By John M. Boylston
At Myatt & Bell, P.C. we have worked with many blended families, which consist of various combinations of step-parents, step-children, half-siblings, and quasi-adopted children. We enjoy working with these special families and take pride in creating excellent estate plans for them that (in addition to all of the usual estate planning goals) accomplish two important things: (1) ensuring that all of the family members are protected and provided for; and (2) keeping the family together after the parents pass away. As with many things in life, failing to plan is the same as planning to fail. This is especially true when it comes to estate planning for blended families.
Universal Example of Failing to Account for a Blended Family in the Estate Plan:
When my dad was in high school, my grandfather and grandmother got divorced. A few years later, my grandfather remarried bringing his four adult children to the marriage while his new wife (my step-grandmother) had two adult children of her own. The children and stepchildren were all relatively self-sufficient and this non-traditional family got along well for the next 30 years or so.
My grandfather was a professional in town. Over his career, he amassed a nice estate, but when it came to estate planning, he opted for a Will instead of Trust. My grandfather’s Will left all of his estate to my step-grandmother. If she passed away before him, however, then his estate was to be divided equally between his four children. Similarly, my step-grandmother left everything to my grandfather, unless he passed away first, in which case her estate would be divided between her two children. Based on these Wills, my grandparents both clearly wanted to: (1) take care of each other first; and then (2) leave the remainder of their respective estates to their own children. What actually transpired, though, was quite different.
My grandfather passed away first. Per the terms of his Will, everything he owned was left to my step-grandmother. Then, just as the attorney had written up, when my grandmother passed away, everything she owned (which now included my grandfather’s estate) was left to her two children. Therefor, all of my grandfather’s assets ultimately went to his two step-children and his natural children received nothing. By using Wills instead of Trusts, blended families (inadvertently) create a situation in which whoever lives the longest gets everything.
Further, this sort of unequal result can happen even when all of the children are specifically mentioned in the Will. Sometimes, we see parents of blended families come to us with Wills that leave everything equally to all of the children (step and natural children combined). In this scenario, though, what often happens is that after the first parent passes away, the step-children and step-parent grow apart and the step-parent sees their natural children more often than the step-children. As the step-parent and step-child relationship dwindles, the step-parent often changes their will, cutting out the step-children and leaving the estate exclusively to their natural children.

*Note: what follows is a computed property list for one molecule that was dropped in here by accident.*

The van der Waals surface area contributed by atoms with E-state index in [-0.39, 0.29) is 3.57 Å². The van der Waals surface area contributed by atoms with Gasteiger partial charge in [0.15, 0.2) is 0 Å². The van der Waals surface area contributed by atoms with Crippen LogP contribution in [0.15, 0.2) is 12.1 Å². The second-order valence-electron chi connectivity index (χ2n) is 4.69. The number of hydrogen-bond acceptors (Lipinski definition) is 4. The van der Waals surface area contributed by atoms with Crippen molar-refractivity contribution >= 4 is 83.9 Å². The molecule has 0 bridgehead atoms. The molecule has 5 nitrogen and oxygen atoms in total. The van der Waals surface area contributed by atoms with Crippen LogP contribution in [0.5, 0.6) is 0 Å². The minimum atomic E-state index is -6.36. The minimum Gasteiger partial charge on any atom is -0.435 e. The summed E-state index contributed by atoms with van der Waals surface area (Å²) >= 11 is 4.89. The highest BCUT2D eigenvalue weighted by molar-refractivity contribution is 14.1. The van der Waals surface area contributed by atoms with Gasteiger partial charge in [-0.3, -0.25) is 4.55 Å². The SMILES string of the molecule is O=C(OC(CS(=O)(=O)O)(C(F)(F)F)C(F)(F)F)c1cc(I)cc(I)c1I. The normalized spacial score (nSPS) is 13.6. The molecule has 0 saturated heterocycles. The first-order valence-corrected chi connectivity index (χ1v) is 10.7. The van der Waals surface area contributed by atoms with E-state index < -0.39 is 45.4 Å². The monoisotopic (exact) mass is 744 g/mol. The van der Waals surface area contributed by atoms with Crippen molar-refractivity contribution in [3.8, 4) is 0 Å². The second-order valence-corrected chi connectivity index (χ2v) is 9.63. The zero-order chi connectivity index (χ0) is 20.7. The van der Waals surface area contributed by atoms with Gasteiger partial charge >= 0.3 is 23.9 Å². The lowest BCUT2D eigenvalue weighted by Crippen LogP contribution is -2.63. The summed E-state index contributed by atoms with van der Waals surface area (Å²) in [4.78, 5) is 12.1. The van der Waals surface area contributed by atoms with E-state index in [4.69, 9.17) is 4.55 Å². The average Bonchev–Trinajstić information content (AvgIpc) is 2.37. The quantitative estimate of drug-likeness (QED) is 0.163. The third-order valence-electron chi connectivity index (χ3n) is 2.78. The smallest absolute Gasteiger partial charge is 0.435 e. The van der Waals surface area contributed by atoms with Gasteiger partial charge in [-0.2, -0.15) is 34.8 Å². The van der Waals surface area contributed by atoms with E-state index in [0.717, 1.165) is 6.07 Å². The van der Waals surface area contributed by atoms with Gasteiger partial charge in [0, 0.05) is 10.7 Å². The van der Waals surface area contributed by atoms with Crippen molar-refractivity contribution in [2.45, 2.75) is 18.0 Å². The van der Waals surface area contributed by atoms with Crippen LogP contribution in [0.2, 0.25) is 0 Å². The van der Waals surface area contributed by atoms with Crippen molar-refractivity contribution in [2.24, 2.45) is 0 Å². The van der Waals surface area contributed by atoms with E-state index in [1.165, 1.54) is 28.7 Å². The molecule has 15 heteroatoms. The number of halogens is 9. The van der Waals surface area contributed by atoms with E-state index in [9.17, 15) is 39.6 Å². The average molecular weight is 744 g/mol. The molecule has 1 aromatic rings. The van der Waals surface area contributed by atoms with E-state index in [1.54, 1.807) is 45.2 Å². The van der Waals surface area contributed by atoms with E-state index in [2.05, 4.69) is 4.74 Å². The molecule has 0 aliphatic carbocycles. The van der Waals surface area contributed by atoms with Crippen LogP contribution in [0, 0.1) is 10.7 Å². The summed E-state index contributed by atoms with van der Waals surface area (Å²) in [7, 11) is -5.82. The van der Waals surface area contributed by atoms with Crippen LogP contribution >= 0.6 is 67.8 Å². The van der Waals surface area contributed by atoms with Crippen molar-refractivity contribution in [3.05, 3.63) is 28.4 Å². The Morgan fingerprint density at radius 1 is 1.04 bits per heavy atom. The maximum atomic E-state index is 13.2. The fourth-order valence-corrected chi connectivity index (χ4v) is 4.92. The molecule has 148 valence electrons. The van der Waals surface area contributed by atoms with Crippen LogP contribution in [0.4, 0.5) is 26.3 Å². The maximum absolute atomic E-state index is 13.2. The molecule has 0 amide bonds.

How to do it Right:
Instead of using wills, we advise blended families to use A/B Trusts. With an A/B trust, the parents put all of their assets into a Revocable Living Trust, which has numerous benefits, including avoiding probate for the children, planning for incapacity and taxes, and protecting assets for children. Then, once the first parent passes away, the Living Trust splits into two trusts, an A Trust and a B Trust. The A Trust belongs to the surviving spouse and she (in our examples the husband always passes away first) can use those assets however she wants and she can leave them to anyone she wants when she passes away (normally she leaves them to her natural children). Meanwhile, the B Trust belongs to the spouse who passes away first (the husband) and is used to support the wufe for the rest of her life. Once the wife passes away, whatever is left in the B Trust is distributed however the husband has directed (normally to his natural children). By using this A/B structure, the parents can first take care of each other, and then, leave their estate to their own children, ensuring that no one is cut-out. As an added benefit, by avoiding the hurt feelings and resentment that comes with being cut-out, the children are much more likely to stay in touch after both parents have passed away.
Blended families and planning for them can sometimes be complicated. We would be more than happy to answer any of your questions. Please contact us at 503.641.6262 or firstname.lastname@example.org.